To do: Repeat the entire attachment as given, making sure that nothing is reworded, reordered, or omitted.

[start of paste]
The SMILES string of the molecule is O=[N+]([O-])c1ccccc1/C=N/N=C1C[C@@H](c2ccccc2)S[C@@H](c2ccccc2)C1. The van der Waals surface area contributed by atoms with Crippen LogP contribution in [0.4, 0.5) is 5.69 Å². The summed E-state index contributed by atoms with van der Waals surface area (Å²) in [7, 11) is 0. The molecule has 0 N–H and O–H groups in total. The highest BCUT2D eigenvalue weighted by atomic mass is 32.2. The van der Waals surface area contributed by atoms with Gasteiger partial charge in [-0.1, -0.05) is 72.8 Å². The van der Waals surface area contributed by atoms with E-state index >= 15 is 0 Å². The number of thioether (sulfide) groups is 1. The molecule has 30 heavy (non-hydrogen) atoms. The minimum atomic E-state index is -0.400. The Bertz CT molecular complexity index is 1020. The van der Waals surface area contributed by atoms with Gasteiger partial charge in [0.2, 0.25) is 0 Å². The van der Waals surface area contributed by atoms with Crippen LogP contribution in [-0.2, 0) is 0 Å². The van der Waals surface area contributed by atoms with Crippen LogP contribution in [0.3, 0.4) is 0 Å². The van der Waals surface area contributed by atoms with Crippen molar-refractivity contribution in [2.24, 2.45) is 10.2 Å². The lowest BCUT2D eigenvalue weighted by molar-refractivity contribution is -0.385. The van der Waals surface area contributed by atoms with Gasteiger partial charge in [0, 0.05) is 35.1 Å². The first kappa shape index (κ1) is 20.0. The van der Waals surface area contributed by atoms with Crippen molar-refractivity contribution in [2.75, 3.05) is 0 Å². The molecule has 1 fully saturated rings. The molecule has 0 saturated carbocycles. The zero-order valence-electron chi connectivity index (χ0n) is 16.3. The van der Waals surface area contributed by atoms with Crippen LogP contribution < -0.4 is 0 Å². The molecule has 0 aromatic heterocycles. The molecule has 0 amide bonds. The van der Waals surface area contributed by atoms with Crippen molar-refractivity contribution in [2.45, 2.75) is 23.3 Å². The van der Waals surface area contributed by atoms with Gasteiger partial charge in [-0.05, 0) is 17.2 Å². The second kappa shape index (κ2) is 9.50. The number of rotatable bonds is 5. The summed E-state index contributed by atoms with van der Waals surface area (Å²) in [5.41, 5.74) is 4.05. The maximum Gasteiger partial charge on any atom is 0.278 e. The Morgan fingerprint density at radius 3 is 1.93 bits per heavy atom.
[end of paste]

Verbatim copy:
The SMILES string of the molecule is O=[N+]([O-])c1ccccc1/C=N/N=C1C[C@@H](c2ccccc2)S[C@@H](c2ccccc2)C1. The van der Waals surface area contributed by atoms with Crippen LogP contribution in [0.4, 0.5) is 5.69 Å². The summed E-state index contributed by atoms with van der Waals surface area (Å²) in [7, 11) is 0. The molecule has 0 N–H and O–H groups in total. The highest BCUT2D eigenvalue weighted by atomic mass is 32.2. The van der Waals surface area contributed by atoms with Gasteiger partial charge in [-0.1, -0.05) is 72.8 Å². The van der Waals surface area contributed by atoms with E-state index >= 15 is 0 Å². The number of thioether (sulfide) groups is 1. The molecule has 30 heavy (non-hydrogen) atoms. The minimum atomic E-state index is -0.400. The Bertz CT molecular complexity index is 1020. The van der Waals surface area contributed by atoms with Gasteiger partial charge in [0.2, 0.25) is 0 Å². The van der Waals surface area contributed by atoms with Crippen LogP contribution in [-0.2, 0) is 0 Å². The van der Waals surface area contributed by atoms with Crippen LogP contribution in [0.3, 0.4) is 0 Å². The van der Waals surface area contributed by atoms with Crippen molar-refractivity contribution in [2.24, 2.45) is 10.2 Å². The lowest BCUT2D eigenvalue weighted by molar-refractivity contribution is -0.385. The van der Waals surface area contributed by atoms with Gasteiger partial charge in [0, 0.05) is 35.1 Å². The first kappa shape index (κ1) is 20.0. The van der Waals surface area contributed by atoms with Crippen molar-refractivity contribution in [2.75, 3.05) is 0 Å². The molecule has 1 fully saturated rings. The molecule has 0 saturated carbocycles. The zero-order valence-electron chi connectivity index (χ0n) is 16.3. The van der Waals surface area contributed by atoms with Crippen LogP contribution < -0.4 is 0 Å². The molecule has 0 aromatic heterocycles. The molecule has 0 amide bonds. The van der Waals surface area contributed by atoms with Crippen molar-refractivity contribution in [2.45, 2.75) is 23.3 Å². The van der Waals surface area contributed by atoms with Gasteiger partial charge in [-0.05, 0) is 17.2 Å². The second kappa shape index (κ2) is 9.50. The number of rotatable bonds is 5. The summed E-state index contributed by atoms with van der Waals surface area (Å²) in [5.41, 5.74) is 4.05. The maximum Gasteiger partial charge on any atom is 0.278 e. The Morgan fingerprint density at radius 3 is 1.93 bits per heavy atom.